“What do you feel about going topless?” he asked me over the phone. I hesitantly replied, “Well, I guess I’m okay with it. But will they be able to touch my boobs?” There was an awkward pause on the other end of the line. “Yes, but you’ll never have to do anything more. I promise.”
A few days earlier, I’d been scanning Craigslist for part-time gigs and came across an ad that seemed too good to be true: “Beautiful college girls sought for nightclub modeling. Receive up to $1000/night. Email pics.” I answered and said that I was a 21-year-old student and attached some cheesy iPhoto shots.
It was January of my senior year of college in New York, and I was completely and utterly broke. I had been doing freelance work to keep me afloat, but things started to go downhill in December, when I only made $600 for the entire month — not even enough to cover my rent. On a cold night I huddled in the school’s library, answered every student job posting I could find and scanned Craigslist. Five minutes after answering the nightclub post, I received a response from a guy named Bob. He wanted me to call him. I ducked outside and dialed the number he sent me. Keep reading »
Nearly four years ago, while I was on a third date with a man, I was raped. For a long time, I wouldn’t have been able to write that sentence. I would have equivocated. I would have quickly followed it up with minimizers like, “I was drunk.” Or, “I’m OK. It wasn’t violent.”
These statements are all true. I was drunk. The rape was not violent in that I wasn’t physically injured. I am OK. At this moment in time, I am comfortable saying that these factors still don’t make what happened my fault. I said no to him repeatedly. That, I am sure of.
In light of the Steubenville rape case, I feel the need bubbling up to reflect upon my rape again, as it often does when there is a prominent rape case in the news. While CNN is busy mourning the lives of the young, convicted rapists, I’m thinking about 16-year-old Jane Doe, and how this will change the course of her life. I refuse to mourn her life, because that implies that she will let being raped define her for the rest of her life. I pray that’s not the case. But I know that being raped will affect her in so many unexpected ways, as it has me. Keep reading »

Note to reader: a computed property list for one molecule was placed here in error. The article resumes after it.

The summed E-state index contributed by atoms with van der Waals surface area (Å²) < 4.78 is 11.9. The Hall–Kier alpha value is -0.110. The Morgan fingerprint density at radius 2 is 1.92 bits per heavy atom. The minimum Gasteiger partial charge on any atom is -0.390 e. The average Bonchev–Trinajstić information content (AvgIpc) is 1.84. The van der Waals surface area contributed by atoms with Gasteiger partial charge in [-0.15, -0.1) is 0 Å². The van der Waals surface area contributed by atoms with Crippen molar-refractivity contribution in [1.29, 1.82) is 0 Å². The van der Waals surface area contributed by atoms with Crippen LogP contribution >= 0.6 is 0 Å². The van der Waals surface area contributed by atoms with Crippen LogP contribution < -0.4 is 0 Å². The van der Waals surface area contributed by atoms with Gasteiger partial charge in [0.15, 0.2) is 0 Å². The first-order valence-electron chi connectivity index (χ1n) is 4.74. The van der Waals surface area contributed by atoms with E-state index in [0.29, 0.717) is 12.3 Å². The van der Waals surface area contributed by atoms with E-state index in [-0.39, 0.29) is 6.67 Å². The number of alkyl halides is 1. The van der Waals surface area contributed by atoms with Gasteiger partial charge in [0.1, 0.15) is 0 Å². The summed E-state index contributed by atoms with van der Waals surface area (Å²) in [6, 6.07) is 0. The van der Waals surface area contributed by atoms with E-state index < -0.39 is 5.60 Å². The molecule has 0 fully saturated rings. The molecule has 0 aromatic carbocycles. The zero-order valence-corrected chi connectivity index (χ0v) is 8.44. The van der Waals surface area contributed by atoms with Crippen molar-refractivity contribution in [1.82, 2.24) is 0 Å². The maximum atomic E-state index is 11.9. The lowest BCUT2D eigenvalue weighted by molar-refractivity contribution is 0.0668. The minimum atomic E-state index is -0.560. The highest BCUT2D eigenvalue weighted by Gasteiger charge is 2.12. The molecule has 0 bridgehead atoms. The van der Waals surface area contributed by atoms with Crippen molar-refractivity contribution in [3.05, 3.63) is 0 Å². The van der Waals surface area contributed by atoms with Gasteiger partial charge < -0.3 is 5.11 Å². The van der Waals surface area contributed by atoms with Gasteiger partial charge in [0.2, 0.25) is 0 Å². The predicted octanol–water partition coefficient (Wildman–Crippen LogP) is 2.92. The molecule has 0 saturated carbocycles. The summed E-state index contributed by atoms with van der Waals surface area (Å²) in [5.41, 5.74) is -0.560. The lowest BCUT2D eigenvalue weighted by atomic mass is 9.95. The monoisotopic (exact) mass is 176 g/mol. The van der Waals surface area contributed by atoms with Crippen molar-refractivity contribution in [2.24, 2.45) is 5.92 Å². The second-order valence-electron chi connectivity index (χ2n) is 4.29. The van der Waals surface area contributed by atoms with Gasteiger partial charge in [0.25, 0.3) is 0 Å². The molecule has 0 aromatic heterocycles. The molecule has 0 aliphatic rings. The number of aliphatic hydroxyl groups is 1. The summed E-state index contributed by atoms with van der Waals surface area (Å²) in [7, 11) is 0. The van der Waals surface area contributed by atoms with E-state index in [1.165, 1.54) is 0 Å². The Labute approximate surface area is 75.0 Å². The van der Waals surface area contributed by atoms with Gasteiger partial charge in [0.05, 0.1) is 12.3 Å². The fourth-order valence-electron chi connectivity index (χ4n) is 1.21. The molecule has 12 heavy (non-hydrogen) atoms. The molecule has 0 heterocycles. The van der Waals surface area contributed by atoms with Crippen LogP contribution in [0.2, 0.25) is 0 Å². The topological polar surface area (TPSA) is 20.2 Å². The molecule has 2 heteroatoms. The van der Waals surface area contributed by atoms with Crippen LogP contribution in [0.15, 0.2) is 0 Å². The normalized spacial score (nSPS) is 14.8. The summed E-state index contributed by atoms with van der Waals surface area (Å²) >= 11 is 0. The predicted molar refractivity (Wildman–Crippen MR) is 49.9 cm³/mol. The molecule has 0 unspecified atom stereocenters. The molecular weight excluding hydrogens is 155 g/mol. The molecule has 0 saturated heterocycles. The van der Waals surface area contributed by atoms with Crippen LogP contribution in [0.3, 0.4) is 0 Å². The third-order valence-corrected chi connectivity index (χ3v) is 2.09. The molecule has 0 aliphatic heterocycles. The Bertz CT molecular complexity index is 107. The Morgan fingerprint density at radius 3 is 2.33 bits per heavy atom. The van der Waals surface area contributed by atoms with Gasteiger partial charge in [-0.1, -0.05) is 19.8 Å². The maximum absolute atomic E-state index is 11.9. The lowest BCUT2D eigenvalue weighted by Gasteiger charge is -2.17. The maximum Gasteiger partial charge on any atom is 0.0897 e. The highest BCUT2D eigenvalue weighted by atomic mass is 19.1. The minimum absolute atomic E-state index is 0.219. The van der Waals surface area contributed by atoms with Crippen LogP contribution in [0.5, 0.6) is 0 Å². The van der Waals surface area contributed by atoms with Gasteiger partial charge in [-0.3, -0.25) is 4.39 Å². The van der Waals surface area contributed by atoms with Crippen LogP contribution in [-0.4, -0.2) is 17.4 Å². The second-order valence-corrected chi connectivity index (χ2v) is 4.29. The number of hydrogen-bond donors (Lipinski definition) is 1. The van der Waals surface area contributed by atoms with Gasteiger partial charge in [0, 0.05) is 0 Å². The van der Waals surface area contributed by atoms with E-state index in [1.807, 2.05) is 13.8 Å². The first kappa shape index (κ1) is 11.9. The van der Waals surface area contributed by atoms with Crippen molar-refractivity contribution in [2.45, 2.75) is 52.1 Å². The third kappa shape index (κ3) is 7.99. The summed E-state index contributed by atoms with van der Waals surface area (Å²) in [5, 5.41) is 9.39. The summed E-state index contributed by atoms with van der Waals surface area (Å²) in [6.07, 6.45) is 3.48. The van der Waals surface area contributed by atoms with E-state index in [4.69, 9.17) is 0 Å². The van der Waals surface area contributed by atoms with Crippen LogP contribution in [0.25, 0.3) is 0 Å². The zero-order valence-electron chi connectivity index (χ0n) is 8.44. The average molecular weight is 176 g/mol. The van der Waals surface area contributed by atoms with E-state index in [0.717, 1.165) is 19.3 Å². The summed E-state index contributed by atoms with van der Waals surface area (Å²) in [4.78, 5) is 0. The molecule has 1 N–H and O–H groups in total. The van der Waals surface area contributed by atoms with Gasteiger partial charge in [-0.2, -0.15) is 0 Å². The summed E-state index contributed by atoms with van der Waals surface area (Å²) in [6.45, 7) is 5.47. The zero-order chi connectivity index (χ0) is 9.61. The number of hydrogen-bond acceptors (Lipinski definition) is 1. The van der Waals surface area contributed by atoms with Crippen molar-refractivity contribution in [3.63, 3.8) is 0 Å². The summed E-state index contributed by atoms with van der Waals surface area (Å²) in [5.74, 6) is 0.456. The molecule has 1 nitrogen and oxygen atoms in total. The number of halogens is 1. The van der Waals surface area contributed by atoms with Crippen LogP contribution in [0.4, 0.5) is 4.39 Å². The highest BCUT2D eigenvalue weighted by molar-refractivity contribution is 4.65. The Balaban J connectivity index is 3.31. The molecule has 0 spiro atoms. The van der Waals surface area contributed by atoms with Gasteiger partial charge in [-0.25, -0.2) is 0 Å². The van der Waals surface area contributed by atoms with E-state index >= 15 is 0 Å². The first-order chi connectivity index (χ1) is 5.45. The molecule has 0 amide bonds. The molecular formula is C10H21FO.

At the tender age of 19, I had only seen a total of four penises: the guy who got into my bed naked after a rave in high school; my boyfriend who I lost my virginity to senior year; the balding dorm mate who I gave an unfortunate blow job to while a James Bond movie played in the background; the older dude I had casual sex with my entire freshman year and most of my sophomore year of college. I had only slept with two of these penises, but this I assure you, all four were of modest size. (I can say this with confidence now that I’m older and have seen many a dick.)
This is where I was at in my sexual evolution when I started dating William*. He lived in my dorm sophomore year and came over sometimes to hang out and wanted to listen to, of all things, Tori Amos. I know! A 19-year-old boy who likes Tori Amos? William’s admission of Tori Amos fandom made him instantaneously more attractive to me. Not that he wasn’t already attractive. With his bleached-blond hair, piercings and post-punk style, when he leaned over and kissed me as “Pretty Good Year” played on my stereo then leaned over and whispered, “I want to fuck you on my balcony,” I felt something I had never experienced before: raging desire. Keep reading »
The flash went off with a “pop” and the photographer patiently told me to loosen up. My hands were sweaty and my heart was beating a mile a minute. Trying my best to concentrate, I twisted into an elegant pose and took a deep breath to soften my expression. The resulting photograph was beautiful but the experience was terrifying.